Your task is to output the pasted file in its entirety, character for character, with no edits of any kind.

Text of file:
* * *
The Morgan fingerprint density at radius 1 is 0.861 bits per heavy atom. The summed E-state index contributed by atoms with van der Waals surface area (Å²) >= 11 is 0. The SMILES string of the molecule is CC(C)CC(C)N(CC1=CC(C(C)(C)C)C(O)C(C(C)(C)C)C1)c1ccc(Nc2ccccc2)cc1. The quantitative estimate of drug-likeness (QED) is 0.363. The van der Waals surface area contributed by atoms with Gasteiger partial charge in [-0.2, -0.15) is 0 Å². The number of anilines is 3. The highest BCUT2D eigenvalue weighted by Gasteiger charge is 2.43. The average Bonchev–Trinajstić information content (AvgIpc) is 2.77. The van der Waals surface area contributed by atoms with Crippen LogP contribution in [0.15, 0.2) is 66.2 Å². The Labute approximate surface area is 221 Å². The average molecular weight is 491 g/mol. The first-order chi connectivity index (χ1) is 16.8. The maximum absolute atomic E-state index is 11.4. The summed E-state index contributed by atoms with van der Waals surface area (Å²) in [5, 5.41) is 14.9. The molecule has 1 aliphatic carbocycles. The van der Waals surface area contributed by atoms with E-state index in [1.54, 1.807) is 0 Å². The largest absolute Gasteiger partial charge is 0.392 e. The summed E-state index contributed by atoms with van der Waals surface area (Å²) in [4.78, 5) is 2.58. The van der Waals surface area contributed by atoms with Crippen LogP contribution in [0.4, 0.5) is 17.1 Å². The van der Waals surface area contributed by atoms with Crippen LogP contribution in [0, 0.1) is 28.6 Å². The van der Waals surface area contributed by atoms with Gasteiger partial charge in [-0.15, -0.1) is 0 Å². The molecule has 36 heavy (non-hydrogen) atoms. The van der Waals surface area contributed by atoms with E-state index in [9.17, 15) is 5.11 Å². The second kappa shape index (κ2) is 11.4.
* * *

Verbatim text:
The Morgan fingerprint density at radius 1 is 0.861 bits per heavy atom. The summed E-state index contributed by atoms with van der Waals surface area (Å²) >= 11 is 0. The SMILES string of the molecule is CC(C)CC(C)N(CC1=CC(C(C)(C)C)C(O)C(C(C)(C)C)C1)c1ccc(Nc2ccccc2)cc1. The quantitative estimate of drug-likeness (QED) is 0.363. The van der Waals surface area contributed by atoms with Gasteiger partial charge in [-0.2, -0.15) is 0 Å². The number of anilines is 3. The highest BCUT2D eigenvalue weighted by Gasteiger charge is 2.43. The average Bonchev–Trinajstić information content (AvgIpc) is 2.77. The van der Waals surface area contributed by atoms with Crippen LogP contribution in [0.15, 0.2) is 66.2 Å². The Labute approximate surface area is 221 Å². The average molecular weight is 491 g/mol. The first-order chi connectivity index (χ1) is 16.8. The maximum absolute atomic E-state index is 11.4. The summed E-state index contributed by atoms with van der Waals surface area (Å²) in [5, 5.41) is 14.9. The molecule has 1 aliphatic carbocycles. The van der Waals surface area contributed by atoms with E-state index in [1.54, 1.807) is 0 Å². The largest absolute Gasteiger partial charge is 0.392 e. The summed E-state index contributed by atoms with van der Waals surface area (Å²) in [4.78, 5) is 2.58. The van der Waals surface area contributed by atoms with Crippen LogP contribution in [0.4, 0.5) is 17.1 Å². The van der Waals surface area contributed by atoms with Crippen LogP contribution in [0, 0.1) is 28.6 Å². The van der Waals surface area contributed by atoms with Gasteiger partial charge in [-0.15, -0.1) is 0 Å². The molecule has 36 heavy (non-hydrogen) atoms. The van der Waals surface area contributed by atoms with E-state index in [9.17, 15) is 5.11 Å². The second kappa shape index (κ2) is 11.4.